Author: Lucinda Morrow

Wandering Tales: Trolls

Ah, you survived Baba Yaga? Great! Really! It’s just… Every time I see you, I know there’s going to be trouble. We’re in troll country and that’s a bridge up ahead so I’m suddenly feeling a lot less confident.


I always have toll money just in case though, have you got yours ready? Ah, well, historically, trolls aren’t all that smart so you could try buying time until the sun comes up? You know, lots of checking your pockets, swearing your coins must be in the other one. Asking what their favourite part of a human is to eat. Oh yes, trolls love to eat human! Especially naughty children.


Well, let’s get you prepared, we’re only going to be venturing further into troll country after all. What we’re most likely to encounter in this region is a Nordic mountain troll.


The name troll tells you a lot, in Old Norse tröll means fiend, demon or werewolf… In Middle High German, there’s trolle which simply means fiend. Most say trolls are simply born to other trolls, but there is an old word “trylla” which means to enchant or turn into a troll so be careful.


Trolls have been part of legend since the Prose Edda of the 13th century, but stories were passed in taverns amongst travellers long before that. When they were first mentioned it was as part of the Jötunn, a fearsome race of giants whom Odin is descended from.


Troll is also very similar to many words for magic, such as the Scandinavian words “trolleri” and “trylleri” or the Swedish word for witchcraft “Trolldom”. We have no definite source these words are actually linked, so hey, maybe that’s something you can ask our troll about while you’re trying to keep him busy.


Nordic and Scandinavian trolls have a lot in common, having the same cultural roots. You’ll tend to find them living far from humans, where possible, so you’re not going to find one knocking around cities or busy towns. At least not a happy troll. They’re generally at home with nature, in caves, deep in mountains or in the midst of thick forests. Trolls are not the most sociable creatures either, tending to live solitary lives or in small, tight-knit families.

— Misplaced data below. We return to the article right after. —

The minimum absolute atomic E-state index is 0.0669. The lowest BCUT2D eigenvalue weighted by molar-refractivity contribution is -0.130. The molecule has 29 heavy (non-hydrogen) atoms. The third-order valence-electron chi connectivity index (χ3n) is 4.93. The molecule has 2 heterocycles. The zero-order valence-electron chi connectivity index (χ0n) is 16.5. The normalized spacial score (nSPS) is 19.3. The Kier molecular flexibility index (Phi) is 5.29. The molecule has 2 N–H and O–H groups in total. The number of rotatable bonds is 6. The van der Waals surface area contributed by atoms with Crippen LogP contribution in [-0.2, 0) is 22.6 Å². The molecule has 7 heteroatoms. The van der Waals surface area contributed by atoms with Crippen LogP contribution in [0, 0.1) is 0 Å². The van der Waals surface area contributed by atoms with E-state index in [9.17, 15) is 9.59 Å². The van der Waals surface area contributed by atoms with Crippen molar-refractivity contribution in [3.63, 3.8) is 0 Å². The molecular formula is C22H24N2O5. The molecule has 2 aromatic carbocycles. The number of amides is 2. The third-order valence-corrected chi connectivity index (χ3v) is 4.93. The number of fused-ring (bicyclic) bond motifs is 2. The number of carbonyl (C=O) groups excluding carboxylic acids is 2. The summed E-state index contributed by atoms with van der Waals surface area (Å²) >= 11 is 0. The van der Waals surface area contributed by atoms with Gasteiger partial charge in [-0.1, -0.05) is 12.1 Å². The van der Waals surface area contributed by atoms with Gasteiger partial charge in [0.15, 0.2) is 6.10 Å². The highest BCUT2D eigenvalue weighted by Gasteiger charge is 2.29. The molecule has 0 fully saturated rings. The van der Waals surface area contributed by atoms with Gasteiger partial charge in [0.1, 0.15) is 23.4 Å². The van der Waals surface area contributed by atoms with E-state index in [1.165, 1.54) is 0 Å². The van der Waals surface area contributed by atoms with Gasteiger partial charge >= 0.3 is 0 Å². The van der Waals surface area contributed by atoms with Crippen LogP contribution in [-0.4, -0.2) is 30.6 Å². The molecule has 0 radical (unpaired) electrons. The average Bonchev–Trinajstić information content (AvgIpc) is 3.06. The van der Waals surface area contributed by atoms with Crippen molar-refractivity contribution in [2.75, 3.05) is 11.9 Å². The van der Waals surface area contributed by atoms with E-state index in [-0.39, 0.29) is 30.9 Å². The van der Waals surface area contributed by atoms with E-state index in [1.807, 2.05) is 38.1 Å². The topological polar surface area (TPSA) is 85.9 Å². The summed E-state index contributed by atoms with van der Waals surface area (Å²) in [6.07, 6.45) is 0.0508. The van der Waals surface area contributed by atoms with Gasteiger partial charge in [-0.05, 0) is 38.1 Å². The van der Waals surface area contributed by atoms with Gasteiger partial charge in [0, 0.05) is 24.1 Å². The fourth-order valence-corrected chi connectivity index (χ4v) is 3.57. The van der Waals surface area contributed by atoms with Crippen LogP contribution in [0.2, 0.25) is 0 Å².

Around Norway, there are several places named for trolls, like Trollstigen, the Troll’s path, or the unfortunate Trolltunga, The Troll Tongue, rock formation where a troll didn’t make it back inside their  mountain home before the sun came up. 


Why does the sun turn them into stone? Some say it’s simply the ancient magic whereas others say trolls are born of stone so return to stone. No one knows for sure why, but it’s important to know. As far away as Iceland, where the trolls must have migrated wit Scandinavian travellers, there is the Reynisdrangar rock formation off the shore of Reynisfjara beach. It’s said to be the frozen remain of three trolls, who were perhaps exploring these new lands just like the human settlers.


Iceland’s most famous troll is Gryla, who likes to kidnap and eat children. Gryla has thirteen sons, named her Yule Lads who spend the thirteen days before Christmas leaving either gifts, or rotting potatoes for children, depending on how well they’d behaved throughout the year. See, sometimes trolls are kind! Although, generally, trolls who do favours for humans expect some kind of reward. 


In fact, we can be quite sure trolls love to travel. They’ve even been found in the Shetland and Orkney Islands where Scandinavians once settled. There they are known as trows and appear as the shorter variety, dwelling in mounds or near the sea.


Wherever they are, there tends to be two types of troll. Large, hulking beats, said to be ugly, slow-witted creatures with sharp teeth and dirty, matted hair, although never to their face. This kind tend to live in mountains and caves, such as the famous Trollfjorden which is filled with mountains and caves, perfect for our slow-witted friends. The other kind are less commonly seen, generally living underground and overall, short, rounded, stubby things. 


Some stories even cite trolls with multiple heads and tails. Be wary though, some trolls are said to be shapeshifters. Why, I could be a troll! Or even… Where did you say you were from again?

Wandering Tales: Baba Yaga

Wandering Tales October: Baba Yaga


You look familiar, did we meet in East Anglia or was that some other crazed adventurer… What are you doing in Siberia, anyway? It doesn’t matter, quick, behind this bush.


Have a peek, can you see it? The wooden hut standing on a pair of chicken legs. It’s Baba Yaga’s hut. The strange thing is, no matter how you approach the hut you’ll always come upon the back of it. The hut waits, you see, for you to say the special phrase then it spins on its legs and presents the front door. No, I’m not telling you the words! The decorative skulls adorning the fence posts should give you an idea of how welcoming she is. 


Look, Baba Yaga is a… complicated woman. Some say she’s a villain, a trickster who takes great joy in misleading with a taste for the flesh of would-be heroes. Then, there are those who see her as a force of nature, the bringer of death and rebirth. A guardian of the wild forests she inhabits and occasionally, Baba Yaga has even been sought out to share her wisdom.